Where Kava is the Drink of Choice
By Cherelle Jackson
Kava may be one of the secrets behind the famously laidback Pacific islands lifestyle but Taulelei Uilelea claims the mildly narcotic drink can also be credited for his success in chess.
At Savalalo market on Samoa’s main island of Upolu, the regular kava circle will host at least eight people on most days, but at busy times on a Saturday there may be many as 20.
The drinkers gather on bench seats formed in a circle and are served by young men who make the brew.
“At one tala (US dollar) a seating, it ain’t bad for a day of fun,” Uilelea says.
Uilelea is also a member of the market’s chess circle and insists he always plays better after a bowl of kava. “It’s needed to take the tension away,” he says.
Kava, made from the pounded roots of the kava (piper methysticum) plant, the drink has been the focus of social and cultural life in many Pacific islands for thousands of years.
At the Salelologa market on Samoa’s other main island of Savaii, Kilisi Tiatia, 41 and a member of the kava circle there for 20 years, also values its calming effect. “It’s really about relaxing, taking it easy and then sharing stories,” he said.
Kava ceremonies are at the centre of most important cultural events on many islands.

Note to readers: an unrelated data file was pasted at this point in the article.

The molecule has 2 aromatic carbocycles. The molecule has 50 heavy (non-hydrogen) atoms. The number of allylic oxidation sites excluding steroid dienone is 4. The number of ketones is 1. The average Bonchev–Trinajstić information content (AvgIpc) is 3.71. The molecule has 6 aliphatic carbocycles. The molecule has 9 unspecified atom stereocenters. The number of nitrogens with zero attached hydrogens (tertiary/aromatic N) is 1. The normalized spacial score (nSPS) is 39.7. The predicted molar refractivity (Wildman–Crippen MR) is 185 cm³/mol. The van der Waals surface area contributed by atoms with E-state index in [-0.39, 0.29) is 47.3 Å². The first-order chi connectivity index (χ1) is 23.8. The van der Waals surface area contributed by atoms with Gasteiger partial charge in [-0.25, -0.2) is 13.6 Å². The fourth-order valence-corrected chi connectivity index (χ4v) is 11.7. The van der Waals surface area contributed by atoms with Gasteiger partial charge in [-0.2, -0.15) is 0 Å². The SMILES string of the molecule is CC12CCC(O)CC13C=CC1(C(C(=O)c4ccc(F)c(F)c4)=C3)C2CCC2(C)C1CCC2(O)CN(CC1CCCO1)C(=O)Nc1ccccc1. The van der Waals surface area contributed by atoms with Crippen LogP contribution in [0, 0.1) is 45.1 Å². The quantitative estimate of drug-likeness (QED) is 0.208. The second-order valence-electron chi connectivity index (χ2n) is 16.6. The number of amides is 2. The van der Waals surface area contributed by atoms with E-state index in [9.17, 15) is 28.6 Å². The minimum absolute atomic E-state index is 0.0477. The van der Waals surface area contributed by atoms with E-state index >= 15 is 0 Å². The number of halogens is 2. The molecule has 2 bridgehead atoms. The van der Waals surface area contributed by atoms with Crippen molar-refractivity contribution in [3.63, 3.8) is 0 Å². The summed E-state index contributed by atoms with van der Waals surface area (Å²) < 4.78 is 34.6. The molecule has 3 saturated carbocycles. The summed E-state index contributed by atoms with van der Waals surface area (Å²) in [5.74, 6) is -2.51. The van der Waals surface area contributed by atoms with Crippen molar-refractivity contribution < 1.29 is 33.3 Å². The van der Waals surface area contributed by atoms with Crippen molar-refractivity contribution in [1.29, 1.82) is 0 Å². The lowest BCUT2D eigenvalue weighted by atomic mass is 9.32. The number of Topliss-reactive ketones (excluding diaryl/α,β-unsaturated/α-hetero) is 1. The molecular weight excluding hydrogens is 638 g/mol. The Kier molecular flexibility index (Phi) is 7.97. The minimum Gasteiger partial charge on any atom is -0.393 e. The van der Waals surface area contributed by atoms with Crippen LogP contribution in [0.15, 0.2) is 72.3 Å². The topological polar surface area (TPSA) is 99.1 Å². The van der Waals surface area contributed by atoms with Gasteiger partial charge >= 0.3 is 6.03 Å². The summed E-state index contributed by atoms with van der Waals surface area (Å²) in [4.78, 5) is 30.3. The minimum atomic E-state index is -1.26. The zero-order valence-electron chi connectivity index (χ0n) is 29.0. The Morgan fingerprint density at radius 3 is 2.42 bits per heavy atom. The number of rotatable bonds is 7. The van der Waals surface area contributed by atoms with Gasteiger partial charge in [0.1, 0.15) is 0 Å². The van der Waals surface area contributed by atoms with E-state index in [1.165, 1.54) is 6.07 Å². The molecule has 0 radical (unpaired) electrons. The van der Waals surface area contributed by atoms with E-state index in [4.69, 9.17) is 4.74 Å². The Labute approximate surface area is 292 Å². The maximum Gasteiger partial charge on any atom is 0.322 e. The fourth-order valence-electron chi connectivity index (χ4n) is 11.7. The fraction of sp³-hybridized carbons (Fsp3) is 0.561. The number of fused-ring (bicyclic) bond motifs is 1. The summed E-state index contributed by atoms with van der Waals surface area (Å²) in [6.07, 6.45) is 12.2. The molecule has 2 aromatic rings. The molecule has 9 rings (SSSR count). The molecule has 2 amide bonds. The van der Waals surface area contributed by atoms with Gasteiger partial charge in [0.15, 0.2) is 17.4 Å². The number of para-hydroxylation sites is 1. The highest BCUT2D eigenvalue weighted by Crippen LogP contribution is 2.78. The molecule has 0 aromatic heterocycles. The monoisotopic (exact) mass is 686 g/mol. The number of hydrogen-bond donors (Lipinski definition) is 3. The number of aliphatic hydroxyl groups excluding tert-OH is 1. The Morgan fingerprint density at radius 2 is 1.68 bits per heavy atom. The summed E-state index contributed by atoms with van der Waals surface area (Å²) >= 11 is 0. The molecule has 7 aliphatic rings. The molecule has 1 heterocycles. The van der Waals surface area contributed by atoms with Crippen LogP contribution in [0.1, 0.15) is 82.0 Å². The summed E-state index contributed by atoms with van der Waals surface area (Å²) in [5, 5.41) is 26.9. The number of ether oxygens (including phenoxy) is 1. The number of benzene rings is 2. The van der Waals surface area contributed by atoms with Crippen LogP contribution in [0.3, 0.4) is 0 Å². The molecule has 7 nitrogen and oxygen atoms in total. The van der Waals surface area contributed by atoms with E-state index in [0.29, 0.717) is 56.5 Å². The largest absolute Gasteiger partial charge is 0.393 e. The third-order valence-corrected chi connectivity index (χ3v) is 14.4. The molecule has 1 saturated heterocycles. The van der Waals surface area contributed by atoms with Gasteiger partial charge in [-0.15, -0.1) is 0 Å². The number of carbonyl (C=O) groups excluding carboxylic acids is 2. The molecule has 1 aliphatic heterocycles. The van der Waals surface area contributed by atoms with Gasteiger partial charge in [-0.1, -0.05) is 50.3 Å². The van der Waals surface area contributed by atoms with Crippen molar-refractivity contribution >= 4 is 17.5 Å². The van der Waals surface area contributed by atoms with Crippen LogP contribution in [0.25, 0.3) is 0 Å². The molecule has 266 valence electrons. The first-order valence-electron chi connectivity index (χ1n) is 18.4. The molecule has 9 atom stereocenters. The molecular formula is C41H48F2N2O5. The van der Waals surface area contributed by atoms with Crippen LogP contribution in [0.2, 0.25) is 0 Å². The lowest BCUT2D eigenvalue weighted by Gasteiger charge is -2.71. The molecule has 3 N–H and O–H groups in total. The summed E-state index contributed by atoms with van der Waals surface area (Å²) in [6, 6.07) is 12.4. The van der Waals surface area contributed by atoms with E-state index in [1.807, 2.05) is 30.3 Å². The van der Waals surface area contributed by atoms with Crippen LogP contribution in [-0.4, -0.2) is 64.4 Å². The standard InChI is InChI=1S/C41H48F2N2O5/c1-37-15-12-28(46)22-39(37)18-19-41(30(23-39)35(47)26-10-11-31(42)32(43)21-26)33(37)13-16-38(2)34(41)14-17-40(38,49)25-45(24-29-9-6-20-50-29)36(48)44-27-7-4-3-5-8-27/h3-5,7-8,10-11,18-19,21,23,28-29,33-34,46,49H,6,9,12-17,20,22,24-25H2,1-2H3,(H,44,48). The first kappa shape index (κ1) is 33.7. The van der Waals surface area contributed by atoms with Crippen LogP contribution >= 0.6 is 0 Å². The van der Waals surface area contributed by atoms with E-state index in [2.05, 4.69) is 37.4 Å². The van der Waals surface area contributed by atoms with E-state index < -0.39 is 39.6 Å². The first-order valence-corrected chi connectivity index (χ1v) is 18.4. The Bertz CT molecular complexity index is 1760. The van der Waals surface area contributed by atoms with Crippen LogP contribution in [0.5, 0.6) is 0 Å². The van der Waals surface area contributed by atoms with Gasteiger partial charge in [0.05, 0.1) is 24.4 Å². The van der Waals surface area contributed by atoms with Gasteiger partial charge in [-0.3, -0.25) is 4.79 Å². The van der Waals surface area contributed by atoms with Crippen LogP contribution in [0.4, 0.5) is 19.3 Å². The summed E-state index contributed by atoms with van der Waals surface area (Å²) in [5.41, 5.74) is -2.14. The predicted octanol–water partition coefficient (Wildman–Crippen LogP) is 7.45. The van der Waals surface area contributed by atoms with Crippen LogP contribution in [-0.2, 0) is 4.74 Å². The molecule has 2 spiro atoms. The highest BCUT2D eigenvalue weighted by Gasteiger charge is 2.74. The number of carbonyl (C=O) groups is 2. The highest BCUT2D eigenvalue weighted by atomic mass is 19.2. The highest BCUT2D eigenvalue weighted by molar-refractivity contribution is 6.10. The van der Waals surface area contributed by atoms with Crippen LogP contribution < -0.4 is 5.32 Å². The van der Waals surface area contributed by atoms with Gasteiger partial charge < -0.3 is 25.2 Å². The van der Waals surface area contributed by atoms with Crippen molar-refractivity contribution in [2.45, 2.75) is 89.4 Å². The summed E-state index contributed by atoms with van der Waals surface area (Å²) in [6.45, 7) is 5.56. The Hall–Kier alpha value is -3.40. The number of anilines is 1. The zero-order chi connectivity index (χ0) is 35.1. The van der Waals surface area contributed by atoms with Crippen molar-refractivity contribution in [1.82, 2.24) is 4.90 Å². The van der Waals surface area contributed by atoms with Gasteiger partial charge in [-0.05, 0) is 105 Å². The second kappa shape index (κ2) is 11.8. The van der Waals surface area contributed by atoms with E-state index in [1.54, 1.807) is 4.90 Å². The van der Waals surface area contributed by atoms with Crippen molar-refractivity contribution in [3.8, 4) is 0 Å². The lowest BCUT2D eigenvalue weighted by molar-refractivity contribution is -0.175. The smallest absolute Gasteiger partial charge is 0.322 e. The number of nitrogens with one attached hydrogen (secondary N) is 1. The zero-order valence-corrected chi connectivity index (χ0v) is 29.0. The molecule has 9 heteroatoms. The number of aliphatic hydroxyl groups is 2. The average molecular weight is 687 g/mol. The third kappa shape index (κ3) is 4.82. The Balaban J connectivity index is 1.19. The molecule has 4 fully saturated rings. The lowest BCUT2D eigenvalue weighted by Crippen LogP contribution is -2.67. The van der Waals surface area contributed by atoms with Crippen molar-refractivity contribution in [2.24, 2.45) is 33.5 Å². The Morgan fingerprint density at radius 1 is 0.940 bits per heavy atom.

The coronation in Apia last year of Tonga’s King Siaosi Tupou V was global news with its extravagant European pageantry, including pages in silk knee breeches, ermine capes and imperial brass music.
But for locals the ceremony that counted most was the earlier traditional kava rite in which nobles and chiefs pledged obedience to their new king around the kava bowl.
In Fiji, visitors to villages are still expected to present a bundle of kava roots to the local chief to ensure a friendly reception and hospitality.
The Melanesian nation of Vanuatu is thought to be the original home of the kava plant and it still claims to produce the best.
An Australian university study of 60 people this year found kava to be effective in treating anxiety.Filed under: Perspective